Food Safety During the Holiday Season

Food safety during the holiday season

Posted in Culinary, Food Safety on Dec 16, 2020

The Christmas season is well and truly underway in New Zealand.  It is a busy time of year filled with barbecues and holiday feasts with friends and family. But while you are enjoying your ham, pavlova and summer salads, it’s important to think about food safety during the holiday season.  You don’t want to miss out on all the delicious Christmas food and summer fun due to a nasty case of food poisoning! A few years ago my husband spent Christmas day in bed (and in close proximity to the bathroom) after eating undercooked chicken at a barbecue. It put him off barbecue chicken for a very long time!

According to Food Safety New Zealand, over 200,000 New Zealanders suffer from foodborne illness each year with around 40% of those cases occurring in the home.  Foodborne illnesses can be caused by bacteria such as salmonella and campylobacter as well as viruses and toxins that contaminate food.  Bacteria grow faster in warmer weather and this unfortunately increases the risk of getting sick from the foods we eat. Foodborne illness can be a serious health issue for vulnerable groups such as the very young, elderly, and pregnant woman. Here are some useful tips to remember to avoid getting sick these holidays.

CLEAN: 

  • Wash your hands (for 20 seconds) before eating, handling food and after preparing raw meat.  Use hot soapy water and dry with a clean hand towel or paper towel.  
  • Keep your kitchen surfaces and utensils clean and use separate chopping boards for raw meat and scrub in hot soapy water after each use  
  • Replace dish cloths and sponges regularly - add them to a hot wash cycle in the dishwasher or microwave on high for 3-4 minutes
  • Rinse fruit and vegetables before eating under cold running water  
  • Do not rinse raw meat such as chicken or turkey as rinsing can spread germs and cross-contaminate other surfaces or foods  

DEFROSTING AND STORING:  

  • Defrost meat in the fridge - not the bench top.  Or use the defrost setting in the microwave  
  • Keep meat separate from other foods and store covered on the bottom shelf of the fridge  
  • Keep food covered or in containers in the fridge until you are ready to serve, and cover foods that are outside to protect from insects
  • Check that your fridge temperature is between 2°C and 4°C - pathogens that cause foodborne illness grow in food at temperatures between 5°C and 60°C

COOKING AND SERVING: 

  • Marinate raw meat in the fridge instead of the kitchen bench and always dispose of any left over marinade
  • Ensure that you cook meat patties and sausages right through before serving (so that they are not pink in the middle)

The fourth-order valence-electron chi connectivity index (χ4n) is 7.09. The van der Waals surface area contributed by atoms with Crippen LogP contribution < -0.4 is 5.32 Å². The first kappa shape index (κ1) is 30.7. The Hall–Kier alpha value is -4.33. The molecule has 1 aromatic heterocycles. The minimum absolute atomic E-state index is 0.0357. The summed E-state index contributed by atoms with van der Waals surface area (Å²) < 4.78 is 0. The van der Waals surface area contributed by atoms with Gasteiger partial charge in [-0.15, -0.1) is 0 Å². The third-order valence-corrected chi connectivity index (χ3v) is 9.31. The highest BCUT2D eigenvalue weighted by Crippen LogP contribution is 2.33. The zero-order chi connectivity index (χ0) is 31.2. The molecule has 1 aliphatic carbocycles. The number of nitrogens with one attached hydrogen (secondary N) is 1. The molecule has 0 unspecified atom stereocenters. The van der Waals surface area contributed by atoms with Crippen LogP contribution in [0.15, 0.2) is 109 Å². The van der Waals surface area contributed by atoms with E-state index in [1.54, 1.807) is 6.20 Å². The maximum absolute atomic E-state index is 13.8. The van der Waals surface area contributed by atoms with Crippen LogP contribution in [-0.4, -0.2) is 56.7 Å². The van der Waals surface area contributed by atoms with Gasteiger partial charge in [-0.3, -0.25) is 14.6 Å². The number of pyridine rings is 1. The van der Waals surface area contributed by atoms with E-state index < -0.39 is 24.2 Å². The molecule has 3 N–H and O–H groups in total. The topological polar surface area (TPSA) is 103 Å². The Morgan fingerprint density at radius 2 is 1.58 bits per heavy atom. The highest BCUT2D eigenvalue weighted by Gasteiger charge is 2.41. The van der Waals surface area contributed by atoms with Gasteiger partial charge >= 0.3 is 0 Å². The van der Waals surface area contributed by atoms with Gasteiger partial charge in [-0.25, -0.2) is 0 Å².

• Pork and poultry need to be cooked until juices run clear in the thickest part 
  • Consider using a meat thermometer and follow cooking instructions 
  • On the BBQ grill, keep raw and cooked meat and poultry separate 
  • Use separate plates and utensils to transfer raw and cooked foods 
  • When taking food to a party or picnic use a chilly bin with ice packs to keep cold foods chilled

LEFTOVERS: 

  • Cover and refrigerate leftovers within two hours of preparation
  • Eat leftovers within two days 
  • If you are lucky enough to have any ham leftover, store the ham in the fridge covered with a damp tea towel which you can change daily  
  • Eat the ham within two weeks, however sliced ham should be eaten within a few days.  You can also freeze leftover ham
  • Reheat leftovers until they are piping hot (over 75 degrees Celsius) and do not reheat leftovers more than once

Claire Duncumb
Claire Duncumb

The most recent addition to the FoodTruths team is Claire, our community and campaigns extraordinaire. While studying at the University of Auckland Claire developed a real passion for food, especially working towards a future where all people have access to healthy and safe food, an audacious but essential calling. Her Masters of Nutritional Science at Massey University epitomised this, as she researched the habits and impacts of breakfasts of New Zealand children. Since then her career has spanned sectors of nutrition, health promotion and medical insurance. Food is entrenched in Claire's day to day life. In addition to her work, she can often be found not far from Takapuna enjoying Auckland's sensational gastronomy. A lover of cooking, reading and spending time with family amongst New Zealand's amazing places, Claire is a foodie on a mission to build a better food future.

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